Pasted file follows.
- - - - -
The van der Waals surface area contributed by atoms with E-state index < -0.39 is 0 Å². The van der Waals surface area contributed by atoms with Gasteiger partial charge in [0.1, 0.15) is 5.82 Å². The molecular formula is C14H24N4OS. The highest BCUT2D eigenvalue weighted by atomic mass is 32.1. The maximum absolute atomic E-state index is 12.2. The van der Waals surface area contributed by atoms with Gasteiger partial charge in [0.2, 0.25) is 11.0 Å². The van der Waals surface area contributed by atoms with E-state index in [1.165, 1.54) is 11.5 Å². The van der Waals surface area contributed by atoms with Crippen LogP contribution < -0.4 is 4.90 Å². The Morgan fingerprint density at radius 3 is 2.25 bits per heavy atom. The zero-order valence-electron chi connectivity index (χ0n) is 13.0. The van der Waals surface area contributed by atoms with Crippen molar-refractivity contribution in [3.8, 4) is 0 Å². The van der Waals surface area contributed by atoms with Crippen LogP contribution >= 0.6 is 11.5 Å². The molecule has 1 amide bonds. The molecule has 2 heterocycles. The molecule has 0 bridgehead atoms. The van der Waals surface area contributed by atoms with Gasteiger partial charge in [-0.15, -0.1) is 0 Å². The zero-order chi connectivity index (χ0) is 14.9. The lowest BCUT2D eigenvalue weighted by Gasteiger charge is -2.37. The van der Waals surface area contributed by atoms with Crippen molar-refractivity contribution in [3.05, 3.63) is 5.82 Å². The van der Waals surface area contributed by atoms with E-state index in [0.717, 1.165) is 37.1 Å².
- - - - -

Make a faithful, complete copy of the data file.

The van der Waals surface area contributed by atoms with E-state index < -0.39 is 0 Å². The van der Waals surface area contributed by atoms with Gasteiger partial charge in [0.1, 0.15) is 5.82 Å². The molecular formula is C14H24N4OS. The highest BCUT2D eigenvalue weighted by atomic mass is 32.1. The maximum absolute atomic E-state index is 12.2. The van der Waals surface area contributed by atoms with Gasteiger partial charge in [0.2, 0.25) is 11.0 Å². The van der Waals surface area contributed by atoms with E-state index in [1.165, 1.54) is 11.5 Å². The van der Waals surface area contributed by atoms with Crippen LogP contribution < -0.4 is 4.90 Å². The Morgan fingerprint density at radius 3 is 2.25 bits per heavy atom. The zero-order valence-electron chi connectivity index (χ0n) is 13.0. The van der Waals surface area contributed by atoms with Crippen molar-refractivity contribution in [3.8, 4) is 0 Å². The van der Waals surface area contributed by atoms with Crippen LogP contribution >= 0.6 is 11.5 Å². The molecule has 1 amide bonds. The molecule has 2 heterocycles. The molecule has 0 bridgehead atoms. The van der Waals surface area contributed by atoms with Gasteiger partial charge in [-0.15, -0.1) is 0 Å². The zero-order chi connectivity index (χ0) is 14.9. The lowest BCUT2D eigenvalue weighted by Gasteiger charge is -2.37. The van der Waals surface area contributed by atoms with Crippen molar-refractivity contribution in [3.05, 3.63) is 5.82 Å². The van der Waals surface area contributed by atoms with E-state index in [0.717, 1.165) is 37.1 Å².